How It Feels to Shave My Mother's Head for the Third Time
Today we shaved my mom’s head for the third time in her life. The first time was eight years ago in 2010, almost exactly to the day, when she was first diagnosed with breast cancer. The second time was about a year ago, I think, almost three years after the cancer came back and metastasized to her bones — when she had to start a more aggressive medicine for chemotherapy. And the third time we shaved her head occurred a little over an hour ago.
My mom doesn’t like to let the hair fall out on its own — she detests it, really — so she always insists on staying ahead of the game and shaving it herself (or at least having me or her hairdresser shave it). When I asked her why she wants to shave it off even though she still has a (seemingly) full head of hair, she tells me, “I keep finding hairs in my food and all over my clothes! Let’s just chop it all off!” I can’t help but admire her assertive nature.
I never really know how to feel or react whenever we have to do this — especially if I’m the one with the razor. So far, I’ve been able to separate myself from the underlying significance of this action. I think my brain tries to protect me from the obvious trauma of having to shave my mother’s head because she has cancer. When I’m actively shaving her head, it almost feels like we’re playing dress up and I’m simply styling my mom’s hair for the fashion show we’re about to put on. It feels like a project rather than a “medical” treatment.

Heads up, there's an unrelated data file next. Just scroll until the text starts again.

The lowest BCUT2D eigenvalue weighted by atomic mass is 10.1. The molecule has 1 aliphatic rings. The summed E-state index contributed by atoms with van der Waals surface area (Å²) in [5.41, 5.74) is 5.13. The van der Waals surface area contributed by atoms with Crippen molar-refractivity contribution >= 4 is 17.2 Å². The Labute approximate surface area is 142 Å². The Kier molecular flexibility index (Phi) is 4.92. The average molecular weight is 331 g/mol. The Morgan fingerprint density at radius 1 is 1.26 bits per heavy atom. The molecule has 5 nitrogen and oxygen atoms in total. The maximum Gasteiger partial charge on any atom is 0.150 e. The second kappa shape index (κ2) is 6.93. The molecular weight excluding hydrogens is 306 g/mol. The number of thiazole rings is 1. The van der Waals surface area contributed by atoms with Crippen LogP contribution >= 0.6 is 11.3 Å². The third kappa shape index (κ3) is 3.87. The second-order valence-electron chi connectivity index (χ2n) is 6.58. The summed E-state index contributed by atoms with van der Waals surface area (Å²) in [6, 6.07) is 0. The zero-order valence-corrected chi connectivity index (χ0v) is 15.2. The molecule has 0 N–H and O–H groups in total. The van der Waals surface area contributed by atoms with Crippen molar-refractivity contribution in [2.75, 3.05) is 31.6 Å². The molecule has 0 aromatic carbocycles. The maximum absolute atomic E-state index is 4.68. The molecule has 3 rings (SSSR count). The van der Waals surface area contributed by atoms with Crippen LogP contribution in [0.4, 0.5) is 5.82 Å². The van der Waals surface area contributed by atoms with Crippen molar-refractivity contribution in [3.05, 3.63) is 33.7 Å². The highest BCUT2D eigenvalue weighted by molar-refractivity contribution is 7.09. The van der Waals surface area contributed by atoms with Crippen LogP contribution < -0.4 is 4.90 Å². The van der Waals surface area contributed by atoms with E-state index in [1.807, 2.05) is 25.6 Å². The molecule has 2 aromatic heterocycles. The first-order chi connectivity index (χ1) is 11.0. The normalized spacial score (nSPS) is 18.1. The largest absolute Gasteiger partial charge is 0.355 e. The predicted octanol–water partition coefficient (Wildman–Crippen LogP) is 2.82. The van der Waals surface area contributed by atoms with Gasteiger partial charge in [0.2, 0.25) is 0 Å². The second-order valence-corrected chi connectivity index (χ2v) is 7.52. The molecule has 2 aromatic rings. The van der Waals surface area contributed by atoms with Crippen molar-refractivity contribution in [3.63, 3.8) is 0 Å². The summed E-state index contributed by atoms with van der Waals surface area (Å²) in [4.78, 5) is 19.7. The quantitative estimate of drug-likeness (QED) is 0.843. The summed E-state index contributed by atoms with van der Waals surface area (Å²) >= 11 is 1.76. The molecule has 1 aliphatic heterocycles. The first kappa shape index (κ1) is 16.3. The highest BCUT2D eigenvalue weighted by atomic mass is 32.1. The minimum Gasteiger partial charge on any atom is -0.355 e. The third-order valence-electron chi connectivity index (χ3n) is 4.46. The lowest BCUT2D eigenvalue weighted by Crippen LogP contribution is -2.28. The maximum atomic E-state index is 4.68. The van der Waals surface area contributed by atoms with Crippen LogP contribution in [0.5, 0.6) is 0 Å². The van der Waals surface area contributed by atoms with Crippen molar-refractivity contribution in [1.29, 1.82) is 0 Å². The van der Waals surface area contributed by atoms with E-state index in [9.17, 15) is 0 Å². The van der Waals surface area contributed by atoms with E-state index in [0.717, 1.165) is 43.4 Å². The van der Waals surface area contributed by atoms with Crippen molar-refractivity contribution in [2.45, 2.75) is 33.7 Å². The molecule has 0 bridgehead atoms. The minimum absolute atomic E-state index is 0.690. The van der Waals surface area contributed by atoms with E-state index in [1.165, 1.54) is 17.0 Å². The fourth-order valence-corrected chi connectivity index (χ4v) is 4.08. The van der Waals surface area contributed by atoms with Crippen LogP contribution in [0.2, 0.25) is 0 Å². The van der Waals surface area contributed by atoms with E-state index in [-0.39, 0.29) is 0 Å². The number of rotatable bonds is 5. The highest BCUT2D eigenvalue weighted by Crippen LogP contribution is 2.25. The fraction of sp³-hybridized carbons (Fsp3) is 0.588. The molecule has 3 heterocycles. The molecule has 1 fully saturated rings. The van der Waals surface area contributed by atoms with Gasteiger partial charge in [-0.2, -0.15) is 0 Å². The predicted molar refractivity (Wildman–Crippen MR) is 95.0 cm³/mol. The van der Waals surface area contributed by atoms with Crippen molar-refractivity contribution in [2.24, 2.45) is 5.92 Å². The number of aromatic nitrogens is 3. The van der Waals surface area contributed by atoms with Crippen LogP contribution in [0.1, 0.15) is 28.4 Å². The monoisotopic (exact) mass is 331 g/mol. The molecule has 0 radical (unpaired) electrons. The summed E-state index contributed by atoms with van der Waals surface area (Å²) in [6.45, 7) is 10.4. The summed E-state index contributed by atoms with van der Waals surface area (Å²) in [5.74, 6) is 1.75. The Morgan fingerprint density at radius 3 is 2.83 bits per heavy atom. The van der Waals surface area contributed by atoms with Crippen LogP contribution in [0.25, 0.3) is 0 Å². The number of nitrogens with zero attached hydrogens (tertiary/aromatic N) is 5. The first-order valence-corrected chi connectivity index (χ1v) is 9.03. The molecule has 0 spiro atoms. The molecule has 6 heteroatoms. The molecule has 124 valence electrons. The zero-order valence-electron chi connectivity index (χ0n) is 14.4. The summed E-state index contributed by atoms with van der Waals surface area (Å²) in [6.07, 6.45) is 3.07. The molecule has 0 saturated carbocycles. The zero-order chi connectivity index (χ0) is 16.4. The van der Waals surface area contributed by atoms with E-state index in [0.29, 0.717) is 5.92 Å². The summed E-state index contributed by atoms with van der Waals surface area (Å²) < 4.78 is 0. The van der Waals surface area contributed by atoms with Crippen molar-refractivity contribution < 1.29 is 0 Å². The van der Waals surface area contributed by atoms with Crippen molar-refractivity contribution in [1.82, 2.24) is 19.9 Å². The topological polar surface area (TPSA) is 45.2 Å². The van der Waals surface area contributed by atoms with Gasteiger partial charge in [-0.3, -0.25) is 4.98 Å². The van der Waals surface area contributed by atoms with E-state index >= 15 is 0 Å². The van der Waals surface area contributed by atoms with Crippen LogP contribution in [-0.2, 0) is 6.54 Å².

But afterwards, when she gets in the shower to wash off the loose hairs on her neck and shoulders, I’m left alone with a dirty razor and my own thoughts — or rather, lack thereof. I always feel an empty sadness during these quiet moments, though I can’t bring myself to cry. It’s like I’ve just thrown away something from my childhood –something I used to treasure. It’s a puzzling emotion that overcomes me because I never really thought about how different my mom would seem without her hair. She’s never been particular about how her hair, or any other part of her appearance, looks. What does it matter whether she has hair or not? I should be used to seeing her this way by now anyway, right? So, why does it still affect me?
Maybe deep down I’m still the little girl who brushes her mom’s hair while she reads aloud from one of my school books. The little girl who lays her head on her mother’s lap just so she’ll brush my hair with her fingers. The little girl who is now taller than her mother and can see clearly over her graying hair. The little girl who, when she hugs her mother, bends down to rest her nose on her mother’s head to breathe in her unique scent.
Nowadays, it’s not unusual to see a woman with a shaved head. And when cancer is in the mix, it’s almost always inevitable. I’ve grown up seeing other people — other cancer patients — who look this way. But if I’m supposed to be a big girl now, why does the simple act of shaving my mom’s head make me feel so small?
Sometimes, when I’m in the middle of shaving her head, I catch this look on her face — one that’s distant, tired and unmistakably scared. I try to lighten the mood and talk about whatever random things I can think of, hoping to take her mind off the severity of her illness. I wish I could take away all her pain and sadness — I wish it was me who was sick instead of her. But I feel helpless when it comes to my mother’s cancer. And the hope I had at the beginning of her treatments is slowly thinning each time I see the defeat and exhaustion taking its toll on her.
But regardless of how it makes me feel, I will always respect her wishes when it comes to coping with her illness. If shaving her head will make her feel more comfortable in her current state, I will gladly be the one to do it for her. My heart aches with every strip of hair that falls to the bathroom floor. But I soldier on, because she isn’t alone in this battle against cancer.
We want to hear your story. Become a Mighty contributor here.